With 12 verbal commitments in Notre Dame’s recruiting Class of 2018 and eight or so spots remaining, the Irish are fast approaching their quota in some areas, including wide receiver.
With a target number of four pass-catchers, the Irish have received verbal commitments from Braden Lenzy (Tigard, Ore.) and Micah Jones (Gurnee, Ill.) with a strong upward arrow pointing toward Kevin Austin (Coconut Creek, Fla.), who visited a couple of weekends ago for the Blue-Gold Game.
Presuming Austin eventually falls Notre Dame’s way, what would Notre Dame do if No. 1-rated receiver Amon-Ra St. Brown (Santa Ana, Calif.) and No. 9-ranked wideout Chase Cota (Medford, Ore.) both wanted to come to Notre Dame, which would exceed the target of four?
Surely, I jest.
Not as tall as older brothers Equanimeous St. Brown (a junior this fall at Notre Dame) and Osiris (a freshman at Stanford), Amon-Ra is a dynamo in his own right, prompting Scout to list him as the No. 1 receiver nationally in the Class of 2018 and the nation’s No. 11 overall prospect.
Interestingly, at 6-foot-0, 190 pounds, he is the strongest, most physically powerful of the trio of St. Browns, but doesn’t give away anything athletically. This is a player with dynamic agility/athleticism who can hurdle a defender or make a twisting catch, remain on his feet and burst into the end zone.
St. Brown runs, in many cases, indefensible pass routes against high school competition. His “jittery” nature going into and coming out of breaks is accomplished seamlessly and with outstanding quickness.
St. Brown is an elusive route-runner, which means once he makes the catch, he’s already gained separation from the defensive back and finds himself in the open field. He applies those same characteristics as a return man.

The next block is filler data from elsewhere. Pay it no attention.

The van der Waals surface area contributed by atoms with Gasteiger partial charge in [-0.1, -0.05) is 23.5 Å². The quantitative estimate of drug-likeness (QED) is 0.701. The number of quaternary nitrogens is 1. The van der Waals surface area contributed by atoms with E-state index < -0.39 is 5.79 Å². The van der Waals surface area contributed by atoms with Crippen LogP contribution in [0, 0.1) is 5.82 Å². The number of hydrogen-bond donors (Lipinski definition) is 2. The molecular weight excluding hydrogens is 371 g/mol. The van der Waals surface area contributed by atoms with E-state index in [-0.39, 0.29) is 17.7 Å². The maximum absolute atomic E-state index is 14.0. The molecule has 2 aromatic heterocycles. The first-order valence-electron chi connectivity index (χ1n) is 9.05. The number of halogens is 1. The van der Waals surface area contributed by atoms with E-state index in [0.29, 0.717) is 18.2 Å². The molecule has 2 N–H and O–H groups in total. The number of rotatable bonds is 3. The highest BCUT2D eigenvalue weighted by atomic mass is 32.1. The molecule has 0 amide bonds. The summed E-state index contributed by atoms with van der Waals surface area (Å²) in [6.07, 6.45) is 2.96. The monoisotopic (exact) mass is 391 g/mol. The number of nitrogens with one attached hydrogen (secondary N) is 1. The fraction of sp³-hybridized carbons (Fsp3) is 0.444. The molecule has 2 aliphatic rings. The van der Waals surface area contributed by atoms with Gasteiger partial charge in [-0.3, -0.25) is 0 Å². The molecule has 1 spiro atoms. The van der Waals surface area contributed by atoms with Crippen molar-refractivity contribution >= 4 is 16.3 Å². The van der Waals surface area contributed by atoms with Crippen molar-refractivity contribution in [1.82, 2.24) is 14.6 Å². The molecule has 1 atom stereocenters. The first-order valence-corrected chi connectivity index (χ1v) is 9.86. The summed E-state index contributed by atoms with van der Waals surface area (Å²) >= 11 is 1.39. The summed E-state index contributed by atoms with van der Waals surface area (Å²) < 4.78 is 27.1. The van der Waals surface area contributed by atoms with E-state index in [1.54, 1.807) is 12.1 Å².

Because St. Brown has such good feet, he’s difficult to jam at the line of scrimmage with his extricating elusiveness. He’s explosive off the snap with a forward lean, which puts secondaries in jeopardy from the outset.
Even against top-notch high school competition – which Mater Dei faces on a regular basis -- St. Brown can run by defensive backs. He also has the advantage of having a major-college quarterback (Class of 2019 prospect J.T. Daniels) dropping raindrops into his hands.
There was nothing notable that indicates St. Brown’s hands are a negative, particularly when you see him make a twisting one-handed grab in the end zone.
When you add his physical skills with his confidence against top-level competition, it’s no wonder St. Brown is considered one of the nation’s top jewels in the Class of 2018.
SINCLAIR ON ST. BROWN
“St. Brown has a brother at both Stanford and Notre Dame, two of his top schools. USC, UCLA, Penn State, Michigan, Nebraska and Ohio State fill out the rest of his top group. Ohio State and USC are coming on strong, but St. Brown maintains Notre Dame is very much in the discussion. His recruitment will gain clarity as he takes his official visits.”
It’s rare that Notre Dame lands one player from Oregon, let alone two. But with Lenzy already verbally committed to the Irish, they have a shot at the daily double with 6-foot-4, 195-pound Chase Cota out of Medford, Oregon, whom Scout rates as the No. 9 wide receiver and No. 46 overall prospect.
With his long locks flowing and a “surfer dude” image, Cota defies the stereotype. This is a kid that goes from 0-to-60 in short order with a hard-charge off the line of scrimmage and long but rapid strides. Cota has “running from danger” urgency off the snap.